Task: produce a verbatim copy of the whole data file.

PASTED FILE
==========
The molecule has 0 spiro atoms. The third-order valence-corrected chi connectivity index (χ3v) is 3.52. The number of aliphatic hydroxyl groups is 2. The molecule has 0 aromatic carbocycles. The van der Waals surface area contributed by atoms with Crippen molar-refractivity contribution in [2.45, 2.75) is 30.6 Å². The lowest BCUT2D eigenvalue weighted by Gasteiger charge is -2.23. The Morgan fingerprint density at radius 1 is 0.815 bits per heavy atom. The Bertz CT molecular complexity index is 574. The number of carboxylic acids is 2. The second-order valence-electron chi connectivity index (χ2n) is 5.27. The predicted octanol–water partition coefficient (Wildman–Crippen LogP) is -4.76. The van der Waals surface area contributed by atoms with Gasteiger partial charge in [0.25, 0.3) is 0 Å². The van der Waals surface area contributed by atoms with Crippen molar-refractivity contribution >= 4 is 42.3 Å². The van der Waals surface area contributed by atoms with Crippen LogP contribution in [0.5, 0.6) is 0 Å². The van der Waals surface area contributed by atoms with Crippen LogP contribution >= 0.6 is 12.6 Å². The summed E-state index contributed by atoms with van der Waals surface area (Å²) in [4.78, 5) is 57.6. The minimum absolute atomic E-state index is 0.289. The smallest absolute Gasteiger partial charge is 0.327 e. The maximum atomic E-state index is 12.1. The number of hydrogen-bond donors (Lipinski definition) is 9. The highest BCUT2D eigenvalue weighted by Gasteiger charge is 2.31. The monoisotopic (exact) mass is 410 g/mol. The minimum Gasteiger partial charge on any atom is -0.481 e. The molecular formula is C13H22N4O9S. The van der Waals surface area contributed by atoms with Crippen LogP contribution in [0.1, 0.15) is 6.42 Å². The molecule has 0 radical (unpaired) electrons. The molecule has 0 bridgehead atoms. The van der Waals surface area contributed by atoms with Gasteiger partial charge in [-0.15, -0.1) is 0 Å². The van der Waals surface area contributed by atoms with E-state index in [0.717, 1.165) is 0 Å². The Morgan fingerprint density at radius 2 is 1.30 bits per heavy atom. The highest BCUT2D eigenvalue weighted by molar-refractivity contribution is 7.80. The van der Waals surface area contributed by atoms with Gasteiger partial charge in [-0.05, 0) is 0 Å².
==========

The molecule has 0 spiro atoms. The third-order valence-corrected chi connectivity index (χ3v) is 3.52. The number of aliphatic hydroxyl groups is 2. The molecule has 0 aromatic carbocycles. The van der Waals surface area contributed by atoms with Crippen molar-refractivity contribution in [2.45, 2.75) is 30.6 Å². The lowest BCUT2D eigenvalue weighted by Gasteiger charge is -2.23. The Morgan fingerprint density at radius 1 is 0.815 bits per heavy atom. The Bertz CT molecular complexity index is 574. The number of carboxylic acids is 2. The second-order valence-electron chi connectivity index (χ2n) is 5.27. The predicted octanol–water partition coefficient (Wildman–Crippen LogP) is -4.76. The van der Waals surface area contributed by atoms with Gasteiger partial charge in [0.25, 0.3) is 0 Å². The van der Waals surface area contributed by atoms with Crippen molar-refractivity contribution >= 4 is 42.3 Å². The van der Waals surface area contributed by atoms with Crippen LogP contribution in [0.5, 0.6) is 0 Å². The van der Waals surface area contributed by atoms with Crippen LogP contribution >= 0.6 is 12.6 Å². The summed E-state index contributed by atoms with van der Waals surface area (Å²) in [4.78, 5) is 57.6. The minimum absolute atomic E-state index is 0.289. The smallest absolute Gasteiger partial charge is 0.327 e. The maximum atomic E-state index is 12.1. The number of hydrogen-bond donors (Lipinski definition) is 9. The highest BCUT2D eigenvalue weighted by Gasteiger charge is 2.31. The monoisotopic (exact) mass is 410 g/mol. The minimum Gasteiger partial charge on any atom is -0.481 e. The molecular formula is C13H22N4O9S. The van der Waals surface area contributed by atoms with Crippen LogP contribution in [0.1, 0.15) is 6.42 Å². The molecule has 0 radical (unpaired) electrons. The molecule has 0 bridgehead atoms. The van der Waals surface area contributed by atoms with Gasteiger partial charge in [-0.15, -0.1) is 0 Å². The van der Waals surface area contributed by atoms with E-state index in [0.717, 1.165) is 0 Å². The Morgan fingerprint density at radius 2 is 1.30 bits per heavy atom. The highest BCUT2D eigenvalue weighted by molar-refractivity contribution is 7.80. The van der Waals surface area contributed by atoms with Gasteiger partial charge in [-0.05, 0) is 0 Å².